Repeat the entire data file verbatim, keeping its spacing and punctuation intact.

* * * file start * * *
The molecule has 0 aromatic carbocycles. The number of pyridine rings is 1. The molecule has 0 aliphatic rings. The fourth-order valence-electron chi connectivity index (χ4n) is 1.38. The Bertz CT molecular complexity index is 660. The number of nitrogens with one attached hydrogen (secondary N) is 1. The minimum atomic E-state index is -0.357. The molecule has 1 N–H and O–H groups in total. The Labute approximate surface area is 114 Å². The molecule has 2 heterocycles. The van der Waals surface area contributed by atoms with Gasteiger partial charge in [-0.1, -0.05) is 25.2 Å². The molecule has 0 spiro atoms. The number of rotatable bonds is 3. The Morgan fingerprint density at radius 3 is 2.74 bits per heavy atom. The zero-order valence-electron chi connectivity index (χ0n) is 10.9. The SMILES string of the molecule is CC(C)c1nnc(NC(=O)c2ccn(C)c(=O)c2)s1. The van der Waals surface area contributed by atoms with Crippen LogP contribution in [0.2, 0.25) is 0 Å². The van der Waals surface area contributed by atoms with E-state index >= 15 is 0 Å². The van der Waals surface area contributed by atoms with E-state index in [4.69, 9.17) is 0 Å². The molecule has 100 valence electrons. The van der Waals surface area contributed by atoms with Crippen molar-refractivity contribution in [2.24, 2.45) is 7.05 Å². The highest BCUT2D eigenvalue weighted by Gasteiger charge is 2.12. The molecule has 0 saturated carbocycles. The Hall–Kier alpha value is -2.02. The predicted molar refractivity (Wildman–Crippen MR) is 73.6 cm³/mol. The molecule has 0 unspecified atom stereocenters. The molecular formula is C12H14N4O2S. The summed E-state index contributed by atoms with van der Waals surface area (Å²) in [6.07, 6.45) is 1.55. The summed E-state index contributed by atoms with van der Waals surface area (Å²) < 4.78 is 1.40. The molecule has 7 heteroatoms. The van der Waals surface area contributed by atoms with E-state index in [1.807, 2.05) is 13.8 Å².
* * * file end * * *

The molecule has 0 aromatic carbocycles. The number of pyridine rings is 1. The molecule has 0 aliphatic rings. The fourth-order valence-electron chi connectivity index (χ4n) is 1.38. The Bertz CT molecular complexity index is 660. The number of nitrogens with one attached hydrogen (secondary N) is 1. The minimum atomic E-state index is -0.357. The molecule has 1 N–H and O–H groups in total. The Labute approximate surface area is 114 Å². The molecule has 2 heterocycles. The van der Waals surface area contributed by atoms with Gasteiger partial charge in [-0.1, -0.05) is 25.2 Å². The molecule has 0 spiro atoms. The number of rotatable bonds is 3. The Morgan fingerprint density at radius 3 is 2.74 bits per heavy atom. The zero-order valence-electron chi connectivity index (χ0n) is 10.9. The SMILES string of the molecule is CC(C)c1nnc(NC(=O)c2ccn(C)c(=O)c2)s1. The van der Waals surface area contributed by atoms with Crippen LogP contribution in [0.2, 0.25) is 0 Å². The van der Waals surface area contributed by atoms with E-state index >= 15 is 0 Å². The van der Waals surface area contributed by atoms with E-state index in [4.69, 9.17) is 0 Å². The molecule has 100 valence electrons. The van der Waals surface area contributed by atoms with Crippen molar-refractivity contribution in [2.24, 2.45) is 7.05 Å². The highest BCUT2D eigenvalue weighted by Gasteiger charge is 2.12. The molecule has 0 saturated carbocycles. The Hall–Kier alpha value is -2.02. The predicted molar refractivity (Wildman–Crippen MR) is 73.6 cm³/mol. The molecule has 0 unspecified atom stereocenters. The molecular formula is C12H14N4O2S. The summed E-state index contributed by atoms with van der Waals surface area (Å²) in [6.07, 6.45) is 1.55. The summed E-state index contributed by atoms with van der Waals surface area (Å²) < 4.78 is 1.40. The molecule has 7 heteroatoms. The van der Waals surface area contributed by atoms with E-state index in [1.807, 2.05) is 13.8 Å².